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Wikipedia Description: Washington Navy Yard
From Wikipedia, the free encyclopedia
The Washington Navy Yard is the former shipyard and ordnance plant of the United States Navy in Washington, D.C. The yard currently is a ceremonial and administrative center for the U.S. Navy, home to the Chief of Naval Operations, and is headquarters for the Naval Historical Center, the Department of Naval History, the Naval Criminal Investigative Service, the U.S. Navy Judge Advocate General's Corps, Marine Corps Institute, and numerous other naval commands. It was also former headquarters to the Marine Corps Historical Center, but it was moved in 2006 to Quantico. It is the oldest shore establishment of the U.S. Navy. The Yard was added to the National Register of Historic Places in 1973.
The land was purchased under an act of July 23, 1799. The Washington Navy Yard was established on October 2, 1799, the date the property was transferred to the Navy. The yard was built under the direction of Benjamin Stoddert, the first Secretary of the Navy, under the supervision of the yard's first commandant, Commodore Thomas Tingey, who would serve in that capacity for 29 years.
The original boundaries that were established in 1800, along 9th and M Street Southeast, are still marked by a white brick wall that surrounds the Navy Yard on the north and east sides. The next year, two additional lots were purchased. The north wall of the yard was built in 1809 along with a guardhouse. After the fire of 1814, Tingey recommended that the height of the eastern wall be increased to ten feet (3 m) because of the fire and subsequent looting.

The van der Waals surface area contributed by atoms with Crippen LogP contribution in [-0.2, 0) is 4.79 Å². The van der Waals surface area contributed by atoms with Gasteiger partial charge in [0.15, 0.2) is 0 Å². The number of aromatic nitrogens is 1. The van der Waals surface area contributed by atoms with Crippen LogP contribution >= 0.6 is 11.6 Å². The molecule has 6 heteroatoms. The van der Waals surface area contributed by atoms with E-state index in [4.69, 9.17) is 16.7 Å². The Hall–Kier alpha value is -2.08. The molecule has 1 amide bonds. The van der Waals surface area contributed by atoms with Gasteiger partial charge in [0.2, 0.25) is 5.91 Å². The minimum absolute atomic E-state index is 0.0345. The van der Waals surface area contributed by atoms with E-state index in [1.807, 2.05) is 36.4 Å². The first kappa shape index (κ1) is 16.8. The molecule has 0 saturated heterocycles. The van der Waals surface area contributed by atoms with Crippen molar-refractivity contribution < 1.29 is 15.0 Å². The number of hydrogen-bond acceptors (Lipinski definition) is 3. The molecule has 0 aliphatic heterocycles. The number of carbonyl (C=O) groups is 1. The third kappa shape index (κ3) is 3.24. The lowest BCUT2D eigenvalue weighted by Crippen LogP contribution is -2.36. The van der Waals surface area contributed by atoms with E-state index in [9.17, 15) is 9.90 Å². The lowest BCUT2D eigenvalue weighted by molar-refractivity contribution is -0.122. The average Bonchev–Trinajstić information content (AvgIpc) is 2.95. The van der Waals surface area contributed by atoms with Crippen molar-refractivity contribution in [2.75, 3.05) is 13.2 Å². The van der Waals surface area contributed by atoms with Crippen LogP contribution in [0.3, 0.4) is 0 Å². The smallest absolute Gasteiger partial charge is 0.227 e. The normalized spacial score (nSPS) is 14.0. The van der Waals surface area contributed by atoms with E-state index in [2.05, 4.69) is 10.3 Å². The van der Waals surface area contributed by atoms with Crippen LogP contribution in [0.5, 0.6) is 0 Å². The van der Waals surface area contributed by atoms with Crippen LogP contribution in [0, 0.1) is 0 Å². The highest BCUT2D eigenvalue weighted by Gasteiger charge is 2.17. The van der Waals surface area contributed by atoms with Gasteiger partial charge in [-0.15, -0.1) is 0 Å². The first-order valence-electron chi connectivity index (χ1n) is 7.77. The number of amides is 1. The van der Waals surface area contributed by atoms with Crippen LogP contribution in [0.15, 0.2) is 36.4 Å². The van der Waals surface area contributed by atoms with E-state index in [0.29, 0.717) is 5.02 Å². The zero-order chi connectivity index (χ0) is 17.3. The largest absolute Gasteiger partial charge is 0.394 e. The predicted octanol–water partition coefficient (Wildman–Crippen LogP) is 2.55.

The southern boundary of the yard was formed by the Anacostia River (then called the "Eastern Branch" of the Potomac River. The west side was undeveloped marsh. The land along the Anacostia was added to by landfill over the years as it became necessary to reclaim additional land for the yard.
During the first years, the Washington Navy Yard become the na ...More...
Bigger photos? To save server space, the full-sized versions of these images have either not been loaded to the server or have been removed from the server. (Only some pages are loaded with full-sized images and those usually get removed after three months.)
I still have them though. If you want me to email them to you, please send an email to firstname.lastname@example.org
and I can email them to you, or, depending on the number of images, just repost the page again will the full-sized images.
2018 photos: Equipment this year: I continued to use my Fuji XS-1 cameras but, depending on the event, I also used a Nikon D7000.
Trips this year:
Civil War Trust conferences in Greenville, NC, Newport News, VA, and my farewell event with them in Chicago, IL (via sites in Louisville, KY, St. Louis, MO, and Toledo, OH),
three trips to New York City (including New York Comic-Con), and
my 13th consecutive trip to San Diego Comic-Con (including sites in Reno, Sacramento, San Francisco, and Los Angeles).
Number of photos taken this year: about 535,000.